Mogo (postcode: 2536) is a small heritage town in the South Coast region of the state of New South Wales, Australia. Mogo is administered by the Eurobodalla Shire council. The town is located on the Princes Highway (Highway 1), south of Batemans Bay and north of Moruya. At the 2011 census, Mogo had a population of 263 people.
Mogo was established during the Gold Rush after a gold find was reported in 1851. Bimbimbie, the last gold mine in the Mogo area, closed in 1984 with the floating of the Australian Dollar. The town survived as a sleepy highway town, and during the 1990s was revitalised with the growth in regional tourism. Mogo is now home to a variety of tourist-centric stores including cafes, art galleries, potters, and furniture stores. Mogo is also a centre for the Aboriginal population of the area.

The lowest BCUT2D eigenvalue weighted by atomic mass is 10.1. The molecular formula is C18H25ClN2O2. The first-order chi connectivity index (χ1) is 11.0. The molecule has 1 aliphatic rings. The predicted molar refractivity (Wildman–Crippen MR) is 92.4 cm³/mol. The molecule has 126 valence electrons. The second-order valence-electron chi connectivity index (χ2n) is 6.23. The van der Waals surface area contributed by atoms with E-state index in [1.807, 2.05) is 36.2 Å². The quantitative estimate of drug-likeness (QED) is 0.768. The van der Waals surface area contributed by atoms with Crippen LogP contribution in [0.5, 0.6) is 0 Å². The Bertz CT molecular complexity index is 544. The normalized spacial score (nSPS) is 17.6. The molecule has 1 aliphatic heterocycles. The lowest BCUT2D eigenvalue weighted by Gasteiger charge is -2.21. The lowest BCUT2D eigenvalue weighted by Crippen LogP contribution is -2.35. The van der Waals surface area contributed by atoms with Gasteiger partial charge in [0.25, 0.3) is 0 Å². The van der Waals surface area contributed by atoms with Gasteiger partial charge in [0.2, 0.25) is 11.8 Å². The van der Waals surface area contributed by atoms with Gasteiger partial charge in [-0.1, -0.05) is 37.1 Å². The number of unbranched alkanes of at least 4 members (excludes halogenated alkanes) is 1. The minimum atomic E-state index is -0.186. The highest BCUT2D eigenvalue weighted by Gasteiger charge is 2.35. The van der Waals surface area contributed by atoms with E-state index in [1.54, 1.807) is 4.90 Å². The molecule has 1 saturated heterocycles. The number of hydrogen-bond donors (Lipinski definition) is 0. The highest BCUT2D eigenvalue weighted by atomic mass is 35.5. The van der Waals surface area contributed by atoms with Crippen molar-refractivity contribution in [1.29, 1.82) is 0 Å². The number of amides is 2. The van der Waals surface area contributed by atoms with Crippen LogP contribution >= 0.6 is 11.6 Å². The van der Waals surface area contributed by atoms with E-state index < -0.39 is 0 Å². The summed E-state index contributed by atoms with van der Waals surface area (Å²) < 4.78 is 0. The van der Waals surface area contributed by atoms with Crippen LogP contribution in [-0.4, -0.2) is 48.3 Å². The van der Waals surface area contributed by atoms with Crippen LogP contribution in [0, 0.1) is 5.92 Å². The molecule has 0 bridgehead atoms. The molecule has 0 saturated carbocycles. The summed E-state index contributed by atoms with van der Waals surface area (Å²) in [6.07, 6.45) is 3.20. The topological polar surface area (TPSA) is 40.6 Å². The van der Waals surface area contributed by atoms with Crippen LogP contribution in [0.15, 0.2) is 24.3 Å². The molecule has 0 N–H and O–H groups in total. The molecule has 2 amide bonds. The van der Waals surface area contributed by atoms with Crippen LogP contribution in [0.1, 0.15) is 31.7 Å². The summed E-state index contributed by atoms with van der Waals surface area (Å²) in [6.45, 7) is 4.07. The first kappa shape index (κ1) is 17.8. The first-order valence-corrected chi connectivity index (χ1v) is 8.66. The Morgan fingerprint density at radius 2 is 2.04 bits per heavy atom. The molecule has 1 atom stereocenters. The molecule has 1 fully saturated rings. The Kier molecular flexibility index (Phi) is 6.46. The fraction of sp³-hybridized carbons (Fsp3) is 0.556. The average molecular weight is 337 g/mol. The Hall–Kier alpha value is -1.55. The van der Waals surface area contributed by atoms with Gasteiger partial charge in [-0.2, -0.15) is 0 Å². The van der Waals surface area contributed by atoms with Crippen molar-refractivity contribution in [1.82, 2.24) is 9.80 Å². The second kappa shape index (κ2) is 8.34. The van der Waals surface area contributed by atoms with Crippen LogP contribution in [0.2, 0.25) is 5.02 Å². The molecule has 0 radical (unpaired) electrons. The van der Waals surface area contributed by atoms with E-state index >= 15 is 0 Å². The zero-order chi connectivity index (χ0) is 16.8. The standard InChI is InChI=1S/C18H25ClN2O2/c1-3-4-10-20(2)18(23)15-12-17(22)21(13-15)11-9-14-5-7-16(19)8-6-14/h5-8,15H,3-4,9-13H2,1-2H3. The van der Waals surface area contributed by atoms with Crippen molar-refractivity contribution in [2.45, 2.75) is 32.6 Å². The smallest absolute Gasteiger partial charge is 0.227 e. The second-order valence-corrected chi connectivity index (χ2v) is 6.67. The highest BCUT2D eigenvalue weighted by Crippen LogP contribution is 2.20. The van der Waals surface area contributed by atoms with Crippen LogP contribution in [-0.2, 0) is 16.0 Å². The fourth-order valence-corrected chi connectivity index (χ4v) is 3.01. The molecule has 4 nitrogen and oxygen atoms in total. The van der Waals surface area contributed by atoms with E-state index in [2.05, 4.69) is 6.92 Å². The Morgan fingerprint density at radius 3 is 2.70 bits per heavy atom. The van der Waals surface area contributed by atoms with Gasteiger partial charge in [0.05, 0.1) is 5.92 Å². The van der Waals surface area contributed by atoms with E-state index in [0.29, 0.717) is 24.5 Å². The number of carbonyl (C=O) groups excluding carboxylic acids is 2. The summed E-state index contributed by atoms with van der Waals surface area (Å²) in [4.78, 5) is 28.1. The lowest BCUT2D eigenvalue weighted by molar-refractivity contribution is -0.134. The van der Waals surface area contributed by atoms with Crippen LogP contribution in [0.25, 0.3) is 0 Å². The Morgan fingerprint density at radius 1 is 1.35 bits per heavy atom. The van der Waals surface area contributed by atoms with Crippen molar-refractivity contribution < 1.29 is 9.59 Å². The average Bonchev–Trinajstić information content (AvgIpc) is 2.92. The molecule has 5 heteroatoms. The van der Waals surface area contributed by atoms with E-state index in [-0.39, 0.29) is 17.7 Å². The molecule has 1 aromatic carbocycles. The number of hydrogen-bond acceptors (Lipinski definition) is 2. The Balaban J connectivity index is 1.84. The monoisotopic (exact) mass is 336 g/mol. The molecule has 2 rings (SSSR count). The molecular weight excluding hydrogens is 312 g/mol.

Mogo is home to the Mogo Zoo, a private zoo specializing in breeding programs for endangered species. Although small in comparison to metropolitan zoos, Mogo zoo is home to many exotic species, such as the Red Panda and the Snow Leopard, the latter of which was successfully bred at Mogo zoo in 1999. Mogo zoo also participates in programs with other Australian zoos, and its collection of animals changes regularly.
Mogo has a small public primary school, Mogo Public School, that serves Mogo's sparsely populated surroundings. It has around 70 enrolled students, who usually continue their public secondary education at Batemans Bay High School or Moruya High School, or in the private secondary schools of Carroll College and St. Peters Anglican College, both at nearby Broulee.
Home to a vibrant art community, Mogo has established itself as one of the major centers of local art and craftwork, and has more art galleries than any of the surrounding (larger) towns of Batemans Bay and Moruya, with people travelling from as far as Canberra in the Australian Capital Territory, as well as other parts of regional NSW and interstate to regularly view and purchase art and crafts.